The Journal of Experimental Medicine (JEM) features peer-reviewed research on immunology, cancer biology, stem cell biology, microbial pathogenesis, vascular biology, and neurobiology. All editorial decisions are made by research-active scientists in conjunction with in-house scientific editors. JEM provides free online access to many article types from the date of publication and to all archival content. Established in 1896, JEM is published by Rockefeller University Press. For more information, visit jem.org.

Visit our Newsroom, and sign up for a weekly preview of articles to be published. Embargoed media alerts are for journalists only.

Follow JEM on Twitter at @JExpMed and @RockUPress.

Rockefeller University Press

Related Tumor Cells Articles from Brightsurf:

A more sensitive way to detect circulating tumor cells
Breast cancer is the most frequently diagnosed cancer in women, and metastasis from the breast to other areas of the body is the leading cause of death in these patients.

Cancer researchers train white blood cells to attacks tumor cells
Scientists at the National Center for Tumor Diseases Dresden (NCT/UCC) and Dresden University Medicine, together with an international team of researchers, were able to demonstrate that certain white blood cells, so-called neutrophil granulocytes, can potentially - after completing a special training program -- be utilized for the treatment of tumors.

How to prevent the spread of tumor cells via the lymph vessels
Scientists from the German Cancer Research Center and the Mannheim Medical Faculty of the University of Heidelberg identified a new way to block the dangerous spread of tumor cells via lymphatic vessels.

The CNIO reprograms CRISPR system in mice to eliminate tumor cells without affecting healthy cells
CNIO researchers destroyed Ewing's sarcoma and chronic myeloid leukaemia tumor cells by using CRISPR to cut out the fusion genes that cause them.

Feeding off fusion or the immortalization of tumor cells
Despite all recent progress, cancer remains one of the deadliest human diseases.

How do tumor cells divide in the crowd?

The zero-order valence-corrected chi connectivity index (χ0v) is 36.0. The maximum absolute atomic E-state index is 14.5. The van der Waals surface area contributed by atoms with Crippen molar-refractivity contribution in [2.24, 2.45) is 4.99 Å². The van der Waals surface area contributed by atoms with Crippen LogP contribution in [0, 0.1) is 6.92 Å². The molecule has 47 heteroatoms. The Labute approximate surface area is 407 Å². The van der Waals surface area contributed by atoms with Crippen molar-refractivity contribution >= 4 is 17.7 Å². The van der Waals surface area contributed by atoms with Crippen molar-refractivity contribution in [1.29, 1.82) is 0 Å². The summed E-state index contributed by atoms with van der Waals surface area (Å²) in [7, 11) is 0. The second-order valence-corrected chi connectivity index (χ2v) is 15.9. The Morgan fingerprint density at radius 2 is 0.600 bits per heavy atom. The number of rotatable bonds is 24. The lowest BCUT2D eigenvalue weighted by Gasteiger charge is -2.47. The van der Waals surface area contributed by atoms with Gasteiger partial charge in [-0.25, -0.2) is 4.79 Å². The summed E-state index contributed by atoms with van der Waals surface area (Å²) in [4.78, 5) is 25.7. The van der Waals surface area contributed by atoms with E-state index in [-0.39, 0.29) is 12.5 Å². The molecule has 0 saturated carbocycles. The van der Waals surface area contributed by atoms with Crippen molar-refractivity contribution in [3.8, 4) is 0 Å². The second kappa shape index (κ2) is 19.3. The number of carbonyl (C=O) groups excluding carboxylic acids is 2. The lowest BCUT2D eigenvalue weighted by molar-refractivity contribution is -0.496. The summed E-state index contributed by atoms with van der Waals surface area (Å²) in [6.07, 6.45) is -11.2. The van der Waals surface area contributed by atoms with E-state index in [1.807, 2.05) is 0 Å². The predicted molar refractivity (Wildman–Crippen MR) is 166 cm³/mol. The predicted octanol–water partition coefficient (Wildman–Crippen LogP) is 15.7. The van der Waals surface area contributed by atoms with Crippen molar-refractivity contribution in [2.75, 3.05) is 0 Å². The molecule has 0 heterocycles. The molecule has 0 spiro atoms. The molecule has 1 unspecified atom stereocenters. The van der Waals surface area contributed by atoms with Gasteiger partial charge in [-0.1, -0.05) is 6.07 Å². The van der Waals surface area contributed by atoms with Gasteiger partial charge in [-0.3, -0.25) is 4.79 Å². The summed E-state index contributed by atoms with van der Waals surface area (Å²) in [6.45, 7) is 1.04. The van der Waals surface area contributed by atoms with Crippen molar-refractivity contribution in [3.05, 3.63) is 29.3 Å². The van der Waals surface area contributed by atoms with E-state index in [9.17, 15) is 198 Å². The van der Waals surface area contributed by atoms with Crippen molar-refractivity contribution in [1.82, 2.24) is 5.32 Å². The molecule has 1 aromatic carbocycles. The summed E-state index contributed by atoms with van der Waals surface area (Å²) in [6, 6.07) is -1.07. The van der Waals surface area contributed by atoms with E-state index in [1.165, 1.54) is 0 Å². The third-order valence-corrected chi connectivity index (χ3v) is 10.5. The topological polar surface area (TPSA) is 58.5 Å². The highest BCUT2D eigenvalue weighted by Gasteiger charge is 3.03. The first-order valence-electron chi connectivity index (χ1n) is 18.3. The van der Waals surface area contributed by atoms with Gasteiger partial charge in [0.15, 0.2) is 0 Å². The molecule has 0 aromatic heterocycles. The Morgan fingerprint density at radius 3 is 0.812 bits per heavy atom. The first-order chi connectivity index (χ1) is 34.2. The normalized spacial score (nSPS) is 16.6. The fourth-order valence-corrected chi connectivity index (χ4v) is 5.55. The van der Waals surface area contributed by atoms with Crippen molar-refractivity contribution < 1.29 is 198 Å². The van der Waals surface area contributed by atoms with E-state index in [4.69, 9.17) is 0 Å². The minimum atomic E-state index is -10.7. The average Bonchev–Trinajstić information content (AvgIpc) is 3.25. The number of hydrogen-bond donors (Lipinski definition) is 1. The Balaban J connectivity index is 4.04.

Scientists led by Dr. Elisabeth Fischer-Friedrich, group leader at the Excellence Cluster Physics of Life (PoL) and the Biotechnology Center TU Dresden (BIOTEC) studied how cancer cells are able to divide in a crowded tumor tissue and connected it to the hallmark of cancer progression and metastasis, the epithelial-mesenchymal transition (EMT).

How tumor cells evade the immune defense
Scientists are increasingly trying to use the body's own immune system to fight cancer.

Engineered immune cells recognize, attack human and mouse solid-tumor cancer cells
CAR-T therapy has been used successfully in patients with blood cancers such as lymphoma and leukemia.

New pathway to attack tumor cells identified
A study led by the Institut de Neurociències (INc-UAB) describes a new strategy to tackle cancer, based on inducing a potent stress in tumor causing cell destruction by autophagy.

Nutrient deficiency in tumor cells attracts cells that suppress the immune system
A study led by IDIBELL researchers and published this week in the American journal PNAS shows that, by depriving tumor cells of glucose, they release a large number of signaling molecules.

Read More: Tumor Cells News and Tumor Cells Current Events
Brightsurf.com is a participant in the Amazon Services LLC Associates Program, an affiliate advertising program designed to provide a means for sites to earn advertising fees by advertising and linking to Amazon.com.